Bank loans expected to recover

S&P Global Ratings expects Philippine banks to build up their lending portfolio again this year after slumping for the first time in 14 years in 2020 due to uncertainties brought about by the COVID-19 pandemic, according to a report by Philippine Star.

Nikita Anand, associate director at S&P, said in a webinar that the projected five to eight percent growth in bank lending would reverse the one percent contraction last year brought about by a combination of subdued corporate demand and banks’ risk aversion.


“(On a) month-on-month basis, there was a growth in total loans compared to several continuous months of contraction prior to that. And really this contraction is a combination of subdued current demand especially from corporates, and in general, banks being risk averse and prioritizing asset quality management at this point,” she said.

Anand added banks would remain cautious and asset quality preservation remains a priority as economic outlook is still a bit uncertain amid the global health pandemic.

“A lot will depend on the COVID vaccinations. It will be key to lifting up domestic consumption as well as economic activity,” she said.

Latest data from the Bangko Sentral ng Pilipinas (BSP) showed loan disbursements by big banks contracted for the second straight month, declining by 2.4 percent to P8.95 trillion in January, deeper than the 0.7 percent drop recorded in December.

This was the biggest slump in bank lending in more than 14 years or since the 2.9 percent contraction booked in August 2006 despite the aggressive easing that saw interest rates drop by 200 basis points to an all-time low of two percent last year.

“What we are building right now is a five to eight percent growth as it is coming off a very low base last year. The expectation is that it will be much better in the second half than the first half,” Anand said.

According to the debt watcher, the government introduced a P120-billion loan guarantee program for working capital loans to micro, small and mid-sized enterprises (MSMEs) covering 50 percent of any future losses.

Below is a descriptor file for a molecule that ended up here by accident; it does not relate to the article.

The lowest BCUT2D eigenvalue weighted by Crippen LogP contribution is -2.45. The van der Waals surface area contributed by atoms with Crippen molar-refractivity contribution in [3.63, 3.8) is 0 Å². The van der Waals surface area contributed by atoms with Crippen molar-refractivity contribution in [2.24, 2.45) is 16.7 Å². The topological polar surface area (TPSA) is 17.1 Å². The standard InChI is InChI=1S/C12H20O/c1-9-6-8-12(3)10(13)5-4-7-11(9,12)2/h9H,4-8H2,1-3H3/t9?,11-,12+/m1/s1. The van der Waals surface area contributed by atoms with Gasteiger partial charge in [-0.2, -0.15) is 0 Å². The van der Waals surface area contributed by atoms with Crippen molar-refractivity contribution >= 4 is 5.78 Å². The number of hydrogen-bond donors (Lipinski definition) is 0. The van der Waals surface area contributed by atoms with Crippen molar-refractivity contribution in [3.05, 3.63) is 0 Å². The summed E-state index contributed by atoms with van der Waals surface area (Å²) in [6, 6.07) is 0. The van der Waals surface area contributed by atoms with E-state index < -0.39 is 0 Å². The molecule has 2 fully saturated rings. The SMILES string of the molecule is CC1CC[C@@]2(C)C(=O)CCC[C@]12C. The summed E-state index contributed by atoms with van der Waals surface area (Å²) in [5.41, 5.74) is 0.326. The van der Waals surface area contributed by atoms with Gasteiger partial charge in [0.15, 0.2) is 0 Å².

Likewise, state-run Development Bank of the Philippines (DBP) and Land Bank of the Philippines reported recent high credit growth in their MSME portfolios.

On the other hand, private banks’ response to the program has been lukewarm, a sign of risk aversion.

Anand said the non-performing loan (NPL) ratio of Philippine banks is expected to rise further to six percent this year from 3.6 percent last year as the asset quality of the industry deteriorates further in the coming quarters as banks recognize the full brunt of the pandemic.

S&P does not expect the industry to reach pre-pandemic financial performance until 2023.

“This year banks will grapple with a sluggish revival of credit demand and increasing NPLs. We expect only a mild recovery in profitability,” Anand added.

Latest data from the BSP showed the NPL ratio of Philippine banks eased to 3.61 percent in December after accelerating for 11 straight months to 3.78 percent in November.

This was the highest gross NPL ratio since the 3.48 percent booked in January 2013. Data prior to 2013 are not consistent with the Department of Supervisory Analytics as the financial reporting package started that year.

“We expect NPLs to spike in the first quarter of 2021 as loan moratoriums and fiscal support are phased out. Moratoriums and restructuring helped borrowers with liquidity shortfalls and prevented defaults. Moreover, banks have actively restructured loans to help small businesses and consumers,” Anand said.

Anand pointed out higher provisioning would help the industry absorb the jump in the NPL ratio as capital buffers are sufficient if recovery stays on track and supported by improving profitability.

“Capital buffers are sufficient if recovery stays on track and will be supported by improving profitability,” Anand said.

Credit costs, as measured by annualized loan loss provisions, are set to stay elevated this year at 1.5 to 1.8 percent of total loans.

S&P is looking at a bounceback from the pandemic-induced recession with a gross domestic product (GDP) growth of 9.6 percent this year after a record contraction of 9.5 percent last year.


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